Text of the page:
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Applying for Canadian Pension Plan Benefits, Part III
Applying for Canadian Pension Plan Benefits, Part II


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# Monday, October 27, 2008
Monday, October 27, 2008 1:18:49 PM (GMT Standard Time, UTC+00:00) ( General Life )

The final installment in this 3 part series will focus on the Canadian Pension Plan Survivor Benefits. These benefits are paid to a deceased contributor's estate, surviving spouse or common-law partner and dependent children. There are three types of benefits:

• The death benefit. This is a one-time payment to, or on behalf of, the estate of the deceased CPP contributor;
• The survivor's pension. This is a monthly pension paid to the surviving spouse/common-law partner of the deceased contributor.
• The children's benefit. This is a monthly benefit paid for dependent children of the deceased contributor.

It is very important that these benefits be applied for; if they haven't been applied for you may lose benefits that are you are entitled to. In order for your survivors to be entitled to benefits there is a minimum contributory requirement of at least 3 years. If your Canada Pension Plan "contributory period" is longer than nine years, you must have contributed in:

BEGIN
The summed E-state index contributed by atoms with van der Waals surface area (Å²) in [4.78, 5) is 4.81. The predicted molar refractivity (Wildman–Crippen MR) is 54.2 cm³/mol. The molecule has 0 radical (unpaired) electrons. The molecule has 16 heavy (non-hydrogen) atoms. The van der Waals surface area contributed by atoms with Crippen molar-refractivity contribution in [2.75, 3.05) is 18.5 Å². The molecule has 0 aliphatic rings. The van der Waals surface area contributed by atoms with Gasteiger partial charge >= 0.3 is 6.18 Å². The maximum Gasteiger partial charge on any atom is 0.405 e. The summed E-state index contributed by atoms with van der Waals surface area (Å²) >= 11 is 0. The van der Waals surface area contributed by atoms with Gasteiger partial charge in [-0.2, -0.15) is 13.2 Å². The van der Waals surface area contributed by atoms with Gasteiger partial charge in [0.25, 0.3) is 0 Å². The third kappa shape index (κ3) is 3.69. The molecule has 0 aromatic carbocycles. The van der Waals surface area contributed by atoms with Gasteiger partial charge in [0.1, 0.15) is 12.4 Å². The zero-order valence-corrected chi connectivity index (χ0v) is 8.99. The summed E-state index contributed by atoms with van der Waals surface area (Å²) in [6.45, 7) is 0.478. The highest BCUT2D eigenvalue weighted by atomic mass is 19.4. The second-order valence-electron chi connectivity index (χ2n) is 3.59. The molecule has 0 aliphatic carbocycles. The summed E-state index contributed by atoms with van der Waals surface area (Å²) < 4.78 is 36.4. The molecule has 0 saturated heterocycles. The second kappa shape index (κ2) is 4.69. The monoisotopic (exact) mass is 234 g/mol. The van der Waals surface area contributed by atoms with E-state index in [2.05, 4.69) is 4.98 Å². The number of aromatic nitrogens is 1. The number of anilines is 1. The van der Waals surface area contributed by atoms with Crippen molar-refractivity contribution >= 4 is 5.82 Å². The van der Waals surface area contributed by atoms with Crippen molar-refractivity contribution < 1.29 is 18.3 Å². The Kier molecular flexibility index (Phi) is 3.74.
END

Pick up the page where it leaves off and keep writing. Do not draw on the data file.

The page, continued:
• one third of the calendar years in your contributory period, or
• 10 calendar years, whichever is less

The Canadian Pension Plan death benefit

This is a one-time, lump-sum payment made to the estate of the deceased contributor. If there is no estate, then eligibility for this payment are as follows:

1. Person who is responsible for the funeral expenses.
2. The surviving spouse, common-law partner or next of kin may be eligible, in that order.

The amount of the death benefit will depend on how much and how long the deceased person contributed into the Canadian Pension Plan. The dollar amount is calculated by what the retirement pension would have been if the deceased had been 65 when death occurred; the benefit is equal to 6 months of this pension, up to a maximum of $2500.

The Canadian Pension Plan survivor's pension

The surviving legal spouse or common-law partner of a deceased contributor to the Canadian Pension Plan qualifies for this benefit. A person who is still a legal spouse but is separated at time of death may still be eligible if there is no current common-law partner. The amount the surviving spouse will receive depends on:

• Whether or not the spouse/common-law partner is also receiving a Canadian Pension Plan disability or retirement pension.
• How much, and how long the contributor paid into the plan.
• The age of the spouse/common-law partner when the contributor died.